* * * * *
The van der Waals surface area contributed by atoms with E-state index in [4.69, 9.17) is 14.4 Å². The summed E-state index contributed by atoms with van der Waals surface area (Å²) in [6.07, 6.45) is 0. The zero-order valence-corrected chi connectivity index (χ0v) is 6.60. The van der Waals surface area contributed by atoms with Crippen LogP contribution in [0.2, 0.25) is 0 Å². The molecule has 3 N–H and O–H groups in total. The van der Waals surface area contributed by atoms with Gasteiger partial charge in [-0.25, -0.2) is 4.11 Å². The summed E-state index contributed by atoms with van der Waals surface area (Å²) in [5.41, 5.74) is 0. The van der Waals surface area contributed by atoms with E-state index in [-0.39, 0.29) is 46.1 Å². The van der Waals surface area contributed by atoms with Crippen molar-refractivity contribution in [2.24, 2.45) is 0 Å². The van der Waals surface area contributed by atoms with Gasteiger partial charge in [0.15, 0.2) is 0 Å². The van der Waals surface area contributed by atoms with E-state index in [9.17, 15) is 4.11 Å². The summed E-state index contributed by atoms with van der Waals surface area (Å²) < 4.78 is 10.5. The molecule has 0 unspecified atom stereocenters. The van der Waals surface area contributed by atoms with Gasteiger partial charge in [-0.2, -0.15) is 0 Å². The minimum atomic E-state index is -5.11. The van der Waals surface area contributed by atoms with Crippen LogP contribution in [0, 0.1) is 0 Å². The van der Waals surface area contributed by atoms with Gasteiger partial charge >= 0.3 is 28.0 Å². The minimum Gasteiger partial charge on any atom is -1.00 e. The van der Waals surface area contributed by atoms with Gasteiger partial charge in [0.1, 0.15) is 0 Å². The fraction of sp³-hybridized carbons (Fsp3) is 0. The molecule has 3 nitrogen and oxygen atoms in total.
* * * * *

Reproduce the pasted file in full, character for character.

The van der Waals surface area contributed by atoms with E-state index in [4.69, 9.17) is 14.4 Å². The summed E-state index contributed by atoms with van der Waals surface area (Å²) in [6.07, 6.45) is 0. The zero-order valence-corrected chi connectivity index (χ0v) is 6.60. The van der Waals surface area contributed by atoms with Crippen LogP contribution in [0.2, 0.25) is 0 Å². The molecule has 3 N–H and O–H groups in total. The van der Waals surface area contributed by atoms with Gasteiger partial charge in [-0.25, -0.2) is 4.11 Å². The summed E-state index contributed by atoms with van der Waals surface area (Å²) in [5.41, 5.74) is 0. The van der Waals surface area contributed by atoms with E-state index in [-0.39, 0.29) is 46.1 Å². The van der Waals surface area contributed by atoms with Crippen molar-refractivity contribution in [2.24, 2.45) is 0 Å². The van der Waals surface area contributed by atoms with Gasteiger partial charge in [0.15, 0.2) is 0 Å². The van der Waals surface area contributed by atoms with E-state index in [9.17, 15) is 4.11 Å². The summed E-state index contributed by atoms with van der Waals surface area (Å²) < 4.78 is 10.5. The molecule has 0 unspecified atom stereocenters. The van der Waals surface area contributed by atoms with Gasteiger partial charge in [-0.2, -0.15) is 0 Å². The minimum atomic E-state index is -5.11. The van der Waals surface area contributed by atoms with Crippen LogP contribution in [0, 0.1) is 0 Å². The van der Waals surface area contributed by atoms with Gasteiger partial charge >= 0.3 is 28.0 Å². The minimum Gasteiger partial charge on any atom is -1.00 e. The van der Waals surface area contributed by atoms with Gasteiger partial charge in [0.1, 0.15) is 0 Å². The fraction of sp³-hybridized carbons (Fsp3) is 0. The molecule has 3 nitrogen and oxygen atoms in total.